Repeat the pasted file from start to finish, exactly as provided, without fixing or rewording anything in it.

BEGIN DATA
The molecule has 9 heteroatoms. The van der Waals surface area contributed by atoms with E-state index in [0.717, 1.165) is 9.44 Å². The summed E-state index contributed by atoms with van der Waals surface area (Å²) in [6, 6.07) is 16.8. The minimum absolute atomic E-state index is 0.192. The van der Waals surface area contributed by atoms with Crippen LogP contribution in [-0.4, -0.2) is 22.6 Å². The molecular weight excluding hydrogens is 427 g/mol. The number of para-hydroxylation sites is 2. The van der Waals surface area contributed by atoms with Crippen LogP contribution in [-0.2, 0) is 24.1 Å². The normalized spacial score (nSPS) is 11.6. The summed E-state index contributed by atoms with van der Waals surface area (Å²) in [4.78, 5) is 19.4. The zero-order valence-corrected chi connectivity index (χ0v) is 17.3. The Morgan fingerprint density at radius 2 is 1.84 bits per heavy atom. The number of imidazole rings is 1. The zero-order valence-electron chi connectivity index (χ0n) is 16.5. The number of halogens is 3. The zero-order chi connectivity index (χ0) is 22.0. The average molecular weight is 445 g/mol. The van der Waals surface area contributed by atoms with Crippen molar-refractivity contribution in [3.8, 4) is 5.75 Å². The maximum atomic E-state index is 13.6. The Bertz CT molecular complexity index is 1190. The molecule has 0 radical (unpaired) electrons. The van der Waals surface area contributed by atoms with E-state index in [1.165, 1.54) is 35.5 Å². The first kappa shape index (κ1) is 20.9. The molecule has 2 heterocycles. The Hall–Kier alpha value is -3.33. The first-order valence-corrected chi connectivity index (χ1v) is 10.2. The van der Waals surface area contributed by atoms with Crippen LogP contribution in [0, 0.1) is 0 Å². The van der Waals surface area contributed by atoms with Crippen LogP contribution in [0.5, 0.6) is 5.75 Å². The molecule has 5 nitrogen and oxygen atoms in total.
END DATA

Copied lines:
The molecule has 9 heteroatoms. The van der Waals surface area contributed by atoms with E-state index in [0.717, 1.165) is 9.44 Å². The summed E-state index contributed by atoms with van der Waals surface area (Å²) in [6, 6.07) is 16.8. The minimum absolute atomic E-state index is 0.192. The van der Waals surface area contributed by atoms with Crippen LogP contribution in [-0.4, -0.2) is 22.6 Å². The molecular weight excluding hydrogens is 427 g/mol. The number of para-hydroxylation sites is 2. The van der Waals surface area contributed by atoms with Crippen LogP contribution in [-0.2, 0) is 24.1 Å². The normalized spacial score (nSPS) is 11.6. The summed E-state index contributed by atoms with van der Waals surface area (Å²) in [4.78, 5) is 19.4. The zero-order valence-corrected chi connectivity index (χ0v) is 17.3. The Morgan fingerprint density at radius 2 is 1.84 bits per heavy atom. The number of imidazole rings is 1. The zero-order valence-electron chi connectivity index (χ0n) is 16.5. The number of halogens is 3. The zero-order chi connectivity index (χ0) is 22.0. The average molecular weight is 445 g/mol. The van der Waals surface area contributed by atoms with Crippen molar-refractivity contribution in [3.8, 4) is 5.75 Å². The maximum atomic E-state index is 13.6. The Bertz CT molecular complexity index is 1190. The molecule has 0 radical (unpaired) electrons. The van der Waals surface area contributed by atoms with E-state index in [1.165, 1.54) is 35.5 Å². The first kappa shape index (κ1) is 20.9. The molecule has 2 heterocycles. The Hall–Kier alpha value is -3.33. The first-order valence-corrected chi connectivity index (χ1v) is 10.2. The van der Waals surface area contributed by atoms with Crippen LogP contribution in [0, 0.1) is 0 Å². The van der Waals surface area contributed by atoms with Crippen LogP contribution in [0.5, 0.6) is 5.75 Å². The molecule has 5 nitrogen and oxygen atoms in total.